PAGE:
You might have changed the course of music history, had you let [bassist] Krist Novoselic join the Screaming Trees, after seeing Nirvana play in Ellensburg in 1988. 

And I’d only gone down there because Dylan Carlson [of drone metal band Earth] had asked me to go meet his best friend who was a fan of mine, and that was Kurt. When I saw Novoselic, he was the guy I immediately zoned in on; he was the first guy on stage, and I immediately said, “Dude, this is my guy.” Because he looked angry, and that was how I always felt when I was on stage. He just had this aura about him. But then, once they started playing, I realized that it was something really special. And I immediately became good friends with Kurt, we traded phone numbers afterwards.

And oddly enough, two weeks later, Krist called me up on the phone. I hadn’t met him, I don’t how he got my number. And he said, “Are you still looking for a bass player? Because I’m sick of playing with Kurt. Everything always has to be his way.” I’ll never forget, that was the line. By that time, I’d had a couple conversations with Kurt, and we were friends. And not only could I not steal his bass player, I also realized that they were something very, very special. I said, “Well man, you know, I would love to have you in my band. But if I were you, I would get over my problems with Kurt, because you’re part of something that’s really special, and you’re going to be sorry if you bail out on that.” And that’s the best advice anyone ever gave that dumb ass!

 

I know Kurt appeared on two songs on your solo album The Winding Sheet (“Where Did You Sleep Last Night” and “Down in the Dark”). It’s a shame you didn’t make more music together.

Playing acoustically was something we did a lot, when it was me and him or me, him, and Dylan Carlson sitting around the bedroom. Kurt asked me to go on Unplugged and sing “Where Did You Sleep Last Night.” But I just felt like it was inappropriate charity. I thought, this’ll be weird, because they’re the most famous band in the world and I’m still pretty much a nobody. It just didn’t feel right.

So he said, “Okay, I’m going to sing it like you did.” I told him he could sing it however he wanted. But the stupidest thing I did, well not the stupidest, but amongst many, many stupid things I did, was that I didn’t realize that that Leadbelly song was traditional, and I could’ve credited it, “Arranged by Mark Lanegan,” because I did arrange it, and then I would’ve made all the millions from their version!  

 

VIDEO: Nirvana performs Leadbelly’s “Where Did You Sleep Last Night?” on MTV Unplugged 

I hadn’t known how close you and Layne Staley were.

I struggled a lot with, was it right of me to tell personal stories about these friends of mine who were genius musicians and beloved artists? Who am I to tell these tales out of school about the ugly aspects of their personal lives? It was tough to reconcile that. But I couldn’t tell my story without them. And so that was troublesome. But Jerry [Cantrell, Alice in Chains’ guitarist] was like, “This is your story, and Layne was part of it and you have to do it.” So I got the okay from the guys that mattered to me, and that was helpful. But still, I didn’t want to do tarnish the reputation of these guys who I love.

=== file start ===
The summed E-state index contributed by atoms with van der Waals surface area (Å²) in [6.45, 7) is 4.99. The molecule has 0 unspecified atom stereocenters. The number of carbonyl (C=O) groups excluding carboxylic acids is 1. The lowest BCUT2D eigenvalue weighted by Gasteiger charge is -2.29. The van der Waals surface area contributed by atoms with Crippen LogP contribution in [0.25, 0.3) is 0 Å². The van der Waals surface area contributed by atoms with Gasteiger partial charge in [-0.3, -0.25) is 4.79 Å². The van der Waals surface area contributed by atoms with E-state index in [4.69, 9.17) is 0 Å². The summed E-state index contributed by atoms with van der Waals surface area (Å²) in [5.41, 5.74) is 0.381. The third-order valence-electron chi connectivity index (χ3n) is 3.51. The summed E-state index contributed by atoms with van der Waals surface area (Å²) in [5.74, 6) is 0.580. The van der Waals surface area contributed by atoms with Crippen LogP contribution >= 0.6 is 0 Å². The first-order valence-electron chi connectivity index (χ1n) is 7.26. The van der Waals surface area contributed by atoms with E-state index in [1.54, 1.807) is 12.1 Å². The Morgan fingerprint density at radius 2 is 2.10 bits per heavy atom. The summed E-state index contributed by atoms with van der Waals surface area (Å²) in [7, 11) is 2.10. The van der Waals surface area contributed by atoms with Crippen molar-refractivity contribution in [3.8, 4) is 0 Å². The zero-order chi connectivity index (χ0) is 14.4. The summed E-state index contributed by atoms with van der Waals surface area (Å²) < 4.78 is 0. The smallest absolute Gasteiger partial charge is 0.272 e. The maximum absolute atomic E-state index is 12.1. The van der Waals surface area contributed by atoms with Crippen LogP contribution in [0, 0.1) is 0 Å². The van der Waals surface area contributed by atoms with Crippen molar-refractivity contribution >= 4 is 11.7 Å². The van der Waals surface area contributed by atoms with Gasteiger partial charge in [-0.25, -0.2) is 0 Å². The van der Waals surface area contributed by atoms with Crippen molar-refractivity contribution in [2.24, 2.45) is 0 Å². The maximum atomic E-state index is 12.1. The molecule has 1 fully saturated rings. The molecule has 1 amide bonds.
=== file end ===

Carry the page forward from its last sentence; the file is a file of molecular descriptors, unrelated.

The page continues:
You didn’t; I felt you really honored the relationships you had with them. 

And also Courtney Love, who ironically the reason I didn’t answer the phone on the day that Kurt was reaching out to me [after he left rehab in the days before his death], which I’ll probably never ever get over. I didn’t answer the phone because I assumed that she was there, too. And I was trying to avoid her. And she ended up being directly responsible for saving my life. I couldn’t not honor that. Yeah, I did find it taxing to hang out with her (laughs) and I also did have that moment where I thought about clubbing her and my apartment manager to death with a bat! But ironically, she’s the one who saved me. She not only helped me get into rehab, she also paid my rent for almost a year, and bought my clothes. I was unemployable. I was very, very ill. And she took care of me for a very long time. 

 

And you ended up having a companion record for the book, too.

As soon as I was done with the book, I started writing songs. My previous couple of records were sort of like exercises and stuff I hadn’t tried before. Like my previous record, I was like, okay, I’m going to make a double album, which I’d never done, and I’m going to fill it with the most blatantly catchy songs ever that I’ve ever done. Just because I’d never done it. Because when you’re my age and you’ve made hundreds of records, you have to do stuff to try and keep it interesting. 

But this stuff that was coming out of me as soon as I was done with the book was so directly linked to the book that I realized there was a depth of honestly and emotion to it that I had never had on a record before. Not that my records are all bullshit and lies, it’s just that the songs aren’t real life. My songs usually start in some place of reality or something I may have heard or seen or done, but it’s not always just about that. It’s more about a mood. I think of them as like pieces of dreams. And I don’t really think that deeply about what the lyrics mean.